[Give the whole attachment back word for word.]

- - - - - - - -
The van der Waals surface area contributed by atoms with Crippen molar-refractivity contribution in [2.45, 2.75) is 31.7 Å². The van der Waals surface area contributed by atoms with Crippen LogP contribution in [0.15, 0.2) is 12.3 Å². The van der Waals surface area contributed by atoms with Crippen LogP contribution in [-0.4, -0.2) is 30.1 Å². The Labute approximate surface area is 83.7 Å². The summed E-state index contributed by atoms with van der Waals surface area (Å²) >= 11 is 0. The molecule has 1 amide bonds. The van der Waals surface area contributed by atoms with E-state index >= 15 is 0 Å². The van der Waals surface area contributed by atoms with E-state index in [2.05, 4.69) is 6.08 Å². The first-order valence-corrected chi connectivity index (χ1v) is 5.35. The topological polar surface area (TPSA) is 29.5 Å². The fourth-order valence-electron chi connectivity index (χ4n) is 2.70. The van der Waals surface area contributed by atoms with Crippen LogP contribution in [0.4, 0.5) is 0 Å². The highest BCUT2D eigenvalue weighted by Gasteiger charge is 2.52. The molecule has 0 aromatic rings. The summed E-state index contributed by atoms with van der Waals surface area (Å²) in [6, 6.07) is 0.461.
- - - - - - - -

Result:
The van der Waals surface area contributed by atoms with Crippen molar-refractivity contribution in [2.45, 2.75) is 31.7 Å². The van der Waals surface area contributed by atoms with Crippen LogP contribution in [0.15, 0.2) is 12.3 Å². The van der Waals surface area contributed by atoms with Crippen LogP contribution in [-0.4, -0.2) is 30.1 Å². The Labute approximate surface area is 83.7 Å². The summed E-state index contributed by atoms with van der Waals surface area (Å²) >= 11 is 0. The molecule has 1 amide bonds. The van der Waals surface area contributed by atoms with E-state index >= 15 is 0 Å². The van der Waals surface area contributed by atoms with E-state index in [2.05, 4.69) is 6.08 Å². The first-order valence-corrected chi connectivity index (χ1v) is 5.35. The topological polar surface area (TPSA) is 29.5 Å². The fourth-order valence-electron chi connectivity index (χ4n) is 2.70. The van der Waals surface area contributed by atoms with Crippen LogP contribution in [0.4, 0.5) is 0 Å². The highest BCUT2D eigenvalue weighted by Gasteiger charge is 2.52. The molecule has 0 aromatic rings. The summed E-state index contributed by atoms with van der Waals surface area (Å²) in [6, 6.07) is 0.461.